And yet, even with this crushing blow, Grover still dusts himself off and soldiers on with his new. I think it really goes to show how strong-willed Grover is, and how many people often underestimate him. To me, Pan's death was even more shocking than Bianca and Zoe, because it showed that even gods can die. Granted, this does raise quite a few questions. For example, Pan claims to be dying because wild places are being destroyed. Problem is, there are huge swaths of America that contain wild and undeveloped lands; that's not even getting into all the places in other countries with wild and untamed lands.
Now, let's change gears slightly. Throughout the Percy Jackson series there's always been a bit of a subtle environmental message. For example, there are a lot of times that Percy winds up in a river and will remark on how polluted it is, and of course there's Grover's occasional commentary. There's also a couple other occasions that Percy will note the ways humans have effected the natural landscape. You get the message, but it never gets too preachy. This contrasts nicely to how Riordan would go on to tackle other serious topics, but again, we'll get to Magnus Chase eventually.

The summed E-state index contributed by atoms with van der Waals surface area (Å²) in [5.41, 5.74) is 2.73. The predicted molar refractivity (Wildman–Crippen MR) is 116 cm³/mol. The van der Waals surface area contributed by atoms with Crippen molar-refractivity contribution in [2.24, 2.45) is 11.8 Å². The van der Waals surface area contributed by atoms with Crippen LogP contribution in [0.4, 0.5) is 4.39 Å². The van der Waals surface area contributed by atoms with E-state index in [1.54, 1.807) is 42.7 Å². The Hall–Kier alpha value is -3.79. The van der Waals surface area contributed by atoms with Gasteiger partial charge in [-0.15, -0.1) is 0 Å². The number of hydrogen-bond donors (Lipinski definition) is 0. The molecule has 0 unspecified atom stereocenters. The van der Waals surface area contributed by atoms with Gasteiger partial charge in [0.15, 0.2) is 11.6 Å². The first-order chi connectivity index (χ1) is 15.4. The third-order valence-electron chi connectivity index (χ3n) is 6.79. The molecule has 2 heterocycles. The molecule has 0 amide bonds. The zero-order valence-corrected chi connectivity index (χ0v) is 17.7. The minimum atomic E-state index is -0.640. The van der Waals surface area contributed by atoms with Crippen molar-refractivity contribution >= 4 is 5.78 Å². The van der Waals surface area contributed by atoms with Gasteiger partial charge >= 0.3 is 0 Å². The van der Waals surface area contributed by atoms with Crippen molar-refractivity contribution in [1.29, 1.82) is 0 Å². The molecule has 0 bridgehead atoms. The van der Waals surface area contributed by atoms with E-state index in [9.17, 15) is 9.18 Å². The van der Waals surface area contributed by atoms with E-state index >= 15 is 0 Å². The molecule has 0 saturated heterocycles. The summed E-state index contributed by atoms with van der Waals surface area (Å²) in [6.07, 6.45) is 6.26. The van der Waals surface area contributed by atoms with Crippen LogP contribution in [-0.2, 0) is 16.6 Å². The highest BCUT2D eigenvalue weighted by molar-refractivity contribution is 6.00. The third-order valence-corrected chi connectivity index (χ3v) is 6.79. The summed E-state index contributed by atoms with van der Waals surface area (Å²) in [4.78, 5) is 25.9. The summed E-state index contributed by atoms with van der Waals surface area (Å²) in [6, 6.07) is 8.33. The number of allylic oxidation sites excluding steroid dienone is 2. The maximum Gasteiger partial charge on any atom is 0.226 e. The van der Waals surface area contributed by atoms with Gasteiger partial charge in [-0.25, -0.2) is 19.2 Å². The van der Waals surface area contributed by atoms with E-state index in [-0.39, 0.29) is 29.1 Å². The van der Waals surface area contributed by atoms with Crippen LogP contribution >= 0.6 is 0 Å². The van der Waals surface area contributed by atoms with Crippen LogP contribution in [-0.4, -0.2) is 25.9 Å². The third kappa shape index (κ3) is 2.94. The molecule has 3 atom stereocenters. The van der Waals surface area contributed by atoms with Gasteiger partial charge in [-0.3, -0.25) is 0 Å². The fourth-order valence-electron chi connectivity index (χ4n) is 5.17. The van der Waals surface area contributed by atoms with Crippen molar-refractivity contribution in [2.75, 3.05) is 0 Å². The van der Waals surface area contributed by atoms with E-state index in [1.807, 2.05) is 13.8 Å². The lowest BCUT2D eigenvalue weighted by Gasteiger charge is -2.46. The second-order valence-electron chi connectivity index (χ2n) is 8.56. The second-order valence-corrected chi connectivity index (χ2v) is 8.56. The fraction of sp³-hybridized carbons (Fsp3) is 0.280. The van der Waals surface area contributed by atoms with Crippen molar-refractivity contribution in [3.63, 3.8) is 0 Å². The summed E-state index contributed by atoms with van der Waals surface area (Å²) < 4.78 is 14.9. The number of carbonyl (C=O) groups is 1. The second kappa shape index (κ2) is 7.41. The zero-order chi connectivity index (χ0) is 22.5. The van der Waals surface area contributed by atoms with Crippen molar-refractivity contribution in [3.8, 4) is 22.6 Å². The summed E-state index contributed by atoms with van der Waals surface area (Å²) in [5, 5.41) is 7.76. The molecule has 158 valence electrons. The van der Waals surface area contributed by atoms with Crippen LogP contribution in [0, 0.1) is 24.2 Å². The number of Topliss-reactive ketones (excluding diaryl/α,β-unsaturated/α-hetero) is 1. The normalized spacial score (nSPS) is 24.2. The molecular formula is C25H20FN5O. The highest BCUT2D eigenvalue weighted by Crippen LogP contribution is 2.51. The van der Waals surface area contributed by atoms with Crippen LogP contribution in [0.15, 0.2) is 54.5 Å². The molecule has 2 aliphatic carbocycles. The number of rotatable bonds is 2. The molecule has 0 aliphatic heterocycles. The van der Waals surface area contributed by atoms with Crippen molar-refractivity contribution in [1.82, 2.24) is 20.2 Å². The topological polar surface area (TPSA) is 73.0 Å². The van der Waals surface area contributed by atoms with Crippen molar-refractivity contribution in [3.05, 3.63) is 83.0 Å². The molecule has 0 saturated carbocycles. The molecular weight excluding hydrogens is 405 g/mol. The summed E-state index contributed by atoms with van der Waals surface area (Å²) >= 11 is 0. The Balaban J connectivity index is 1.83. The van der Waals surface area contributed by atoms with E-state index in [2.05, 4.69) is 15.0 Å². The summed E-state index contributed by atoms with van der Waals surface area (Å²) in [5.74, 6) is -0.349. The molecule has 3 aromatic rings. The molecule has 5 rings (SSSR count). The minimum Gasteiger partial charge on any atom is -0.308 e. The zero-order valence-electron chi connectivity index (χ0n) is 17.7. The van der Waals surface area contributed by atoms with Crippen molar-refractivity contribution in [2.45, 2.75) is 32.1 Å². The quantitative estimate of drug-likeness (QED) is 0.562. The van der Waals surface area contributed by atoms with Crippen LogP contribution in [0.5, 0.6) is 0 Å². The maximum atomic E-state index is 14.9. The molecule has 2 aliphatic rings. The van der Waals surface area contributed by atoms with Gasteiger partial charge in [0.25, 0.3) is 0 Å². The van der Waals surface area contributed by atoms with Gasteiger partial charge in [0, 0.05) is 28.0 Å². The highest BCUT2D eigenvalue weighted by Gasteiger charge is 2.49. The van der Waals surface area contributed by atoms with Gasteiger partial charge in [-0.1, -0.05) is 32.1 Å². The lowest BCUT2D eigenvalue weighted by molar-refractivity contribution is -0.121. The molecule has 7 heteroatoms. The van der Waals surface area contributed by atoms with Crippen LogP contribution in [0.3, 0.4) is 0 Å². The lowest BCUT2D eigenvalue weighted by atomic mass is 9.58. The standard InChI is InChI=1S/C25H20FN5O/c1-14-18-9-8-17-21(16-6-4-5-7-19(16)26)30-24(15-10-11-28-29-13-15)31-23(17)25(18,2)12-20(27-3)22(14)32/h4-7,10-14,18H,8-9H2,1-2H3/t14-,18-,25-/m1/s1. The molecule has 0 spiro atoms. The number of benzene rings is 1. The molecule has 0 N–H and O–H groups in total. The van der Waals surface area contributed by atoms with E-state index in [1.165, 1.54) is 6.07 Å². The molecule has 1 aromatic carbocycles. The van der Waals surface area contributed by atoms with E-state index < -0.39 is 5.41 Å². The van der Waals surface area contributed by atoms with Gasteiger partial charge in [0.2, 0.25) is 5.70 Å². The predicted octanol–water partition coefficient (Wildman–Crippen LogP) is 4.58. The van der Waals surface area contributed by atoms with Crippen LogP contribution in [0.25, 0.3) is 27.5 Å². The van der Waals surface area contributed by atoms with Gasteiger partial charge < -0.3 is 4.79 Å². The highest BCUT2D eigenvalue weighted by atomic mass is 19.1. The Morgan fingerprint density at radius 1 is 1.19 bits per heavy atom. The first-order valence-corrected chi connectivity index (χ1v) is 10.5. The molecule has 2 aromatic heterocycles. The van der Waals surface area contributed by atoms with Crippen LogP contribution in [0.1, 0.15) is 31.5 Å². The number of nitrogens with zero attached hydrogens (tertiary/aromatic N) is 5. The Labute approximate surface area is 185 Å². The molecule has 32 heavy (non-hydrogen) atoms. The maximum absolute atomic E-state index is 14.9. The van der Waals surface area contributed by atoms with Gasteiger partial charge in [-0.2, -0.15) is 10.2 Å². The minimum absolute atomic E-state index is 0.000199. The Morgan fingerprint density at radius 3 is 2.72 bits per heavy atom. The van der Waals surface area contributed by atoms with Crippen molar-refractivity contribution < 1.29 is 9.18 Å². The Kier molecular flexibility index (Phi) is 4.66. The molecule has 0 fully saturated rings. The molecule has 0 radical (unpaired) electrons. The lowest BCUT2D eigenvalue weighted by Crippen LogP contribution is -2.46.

It is also in this book that we get an explanation for how Athena has children, despite being a virgin goddess. Apparently, they're created from thought when Athena finds a mortal mind that matches her own. So, I guess you could say that a child of Athena is literally a brain child. Admittedly, it does seem a bit odd that Riordan took so long to get around to explain this, given that Athena having children would raise most mythology buffs' eyebrows. I think it is a good and clever explanation. It also had the benefit of expanding the pool of goddess mothers beyond just Demeter and Aphrodite.